Christmas tree retailer happy with sales
One indicator of Christmas shopping levels in The Bahamas is Christmas tree sales, and according to one retailer, this year’s sales have been good.
“Before the end of the day, the way it’s looking, we’re going to run out totally, so we’re really pleased about that,”Sydney Albury, proprietor of the Christmas Tree depot on Thompson Boulevard toldGuardian Businessyesterday morning. Albury estimated that about five dozen trees were left on the lot.
“So far sales have been excellent,”Albury said.
He added that sales usually start around Thanksgiving, but they really picked up during the first week of December and continued to grow. The best sales period came around December 16 to 20, according to Albury. After December 21st he said that the’discounters’would be out looking for a deal and sales typically contracted as the season draws to a close.
Compared to last year’s sales, this year’s have been”a whole lot better,”said Albury, who added that an analysis of this year’s sales in comparison to previous years is not done until the end of the season, so he did not have any hard numbers yet. To illustrate the difference compared to last year, the Christmas tree retailer said his business ended up having to discard many trees after Christmas 2009.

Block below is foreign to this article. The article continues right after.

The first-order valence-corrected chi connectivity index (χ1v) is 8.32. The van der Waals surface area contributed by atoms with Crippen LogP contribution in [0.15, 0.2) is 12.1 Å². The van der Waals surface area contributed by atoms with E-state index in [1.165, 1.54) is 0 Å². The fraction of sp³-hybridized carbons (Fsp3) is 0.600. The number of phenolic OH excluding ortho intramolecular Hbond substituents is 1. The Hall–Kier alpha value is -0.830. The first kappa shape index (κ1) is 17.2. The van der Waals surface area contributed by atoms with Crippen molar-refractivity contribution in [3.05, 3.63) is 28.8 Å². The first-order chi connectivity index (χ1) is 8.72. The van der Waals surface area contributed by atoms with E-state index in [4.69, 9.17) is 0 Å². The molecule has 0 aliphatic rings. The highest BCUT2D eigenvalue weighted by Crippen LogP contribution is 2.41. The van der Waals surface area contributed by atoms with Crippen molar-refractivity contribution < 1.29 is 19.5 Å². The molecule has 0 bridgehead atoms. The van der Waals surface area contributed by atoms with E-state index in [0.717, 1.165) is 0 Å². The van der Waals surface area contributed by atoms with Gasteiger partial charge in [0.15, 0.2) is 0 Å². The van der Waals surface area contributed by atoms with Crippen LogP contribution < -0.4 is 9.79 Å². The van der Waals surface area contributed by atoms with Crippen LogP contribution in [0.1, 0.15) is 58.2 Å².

Business, though up from last year, still had not returned to the levels of previous years, he said. Albury said his business employed a strategy of bringing inventory in stages, to maximize the freshness of the trees for the customer. He had two full turnovers this year, but it was usually as high as three or four times per season, and as high as five times about seven years ago.
The cost of acquiring and landing trees this year was up on previous years, according to Albury, who cited higher freight costs as being a part of the reason. He said that his business had absorbed the extra costs, but that he was still quite pleased with overall sales results. Albury imports his trees from the Carolinas, but did not want to disclose any additional details about their origin.
“We deal strictly with Frasier firs, known to be the best among Christmas trees because of their high sap content,”Albury said. He added that once the trees are properly maintained–well watered but not to the point where water stands stagnant in the tree holder for a long time–the trees would stay green and hold their leaves longer.